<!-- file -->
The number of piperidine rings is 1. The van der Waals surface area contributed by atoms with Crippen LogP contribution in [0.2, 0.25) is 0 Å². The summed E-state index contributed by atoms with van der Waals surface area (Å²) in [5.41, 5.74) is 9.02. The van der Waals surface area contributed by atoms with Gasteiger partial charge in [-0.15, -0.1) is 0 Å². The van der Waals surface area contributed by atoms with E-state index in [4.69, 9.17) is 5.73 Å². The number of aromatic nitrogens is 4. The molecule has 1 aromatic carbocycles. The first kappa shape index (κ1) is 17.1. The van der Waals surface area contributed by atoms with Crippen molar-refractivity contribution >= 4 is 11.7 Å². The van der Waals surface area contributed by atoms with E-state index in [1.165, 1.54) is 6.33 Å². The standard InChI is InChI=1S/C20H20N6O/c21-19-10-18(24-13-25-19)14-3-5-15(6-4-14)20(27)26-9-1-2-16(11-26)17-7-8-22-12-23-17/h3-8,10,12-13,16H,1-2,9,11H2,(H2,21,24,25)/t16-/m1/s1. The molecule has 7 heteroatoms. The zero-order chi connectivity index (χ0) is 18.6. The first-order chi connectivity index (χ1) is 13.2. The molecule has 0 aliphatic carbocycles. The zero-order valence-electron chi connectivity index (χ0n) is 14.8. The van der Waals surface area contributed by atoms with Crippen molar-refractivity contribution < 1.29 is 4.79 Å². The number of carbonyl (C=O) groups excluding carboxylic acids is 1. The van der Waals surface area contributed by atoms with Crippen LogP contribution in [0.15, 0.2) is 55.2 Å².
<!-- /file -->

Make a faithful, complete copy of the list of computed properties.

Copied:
The number of piperidine rings is 1. The van der Waals surface area contributed by atoms with Crippen LogP contribution in [0.2, 0.25) is 0 Å². The summed E-state index contributed by atoms with van der Waals surface area (Å²) in [5.41, 5.74) is 9.02. The van der Waals surface area contributed by atoms with Gasteiger partial charge in [-0.15, -0.1) is 0 Å². The van der Waals surface area contributed by atoms with E-state index in [4.69, 9.17) is 5.73 Å². The number of aromatic nitrogens is 4. The molecule has 1 aromatic carbocycles. The first kappa shape index (κ1) is 17.1. The van der Waals surface area contributed by atoms with Crippen molar-refractivity contribution >= 4 is 11.7 Å². The van der Waals surface area contributed by atoms with E-state index in [1.165, 1.54) is 6.33 Å². The standard InChI is InChI=1S/C20H20N6O/c21-19-10-18(24-13-25-19)14-3-5-15(6-4-14)20(27)26-9-1-2-16(11-26)17-7-8-22-12-23-17/h3-8,10,12-13,16H,1-2,9,11H2,(H2,21,24,25)/t16-/m1/s1. The molecule has 7 heteroatoms. The zero-order chi connectivity index (χ0) is 18.6. The first-order chi connectivity index (χ1) is 13.2. The molecule has 0 aliphatic carbocycles. The zero-order valence-electron chi connectivity index (χ0n) is 14.8. The van der Waals surface area contributed by atoms with Crippen molar-refractivity contribution < 1.29 is 4.79 Å². The number of carbonyl (C=O) groups excluding carboxylic acids is 1. The van der Waals surface area contributed by atoms with Crippen LogP contribution in [0.15, 0.2) is 55.2 Å².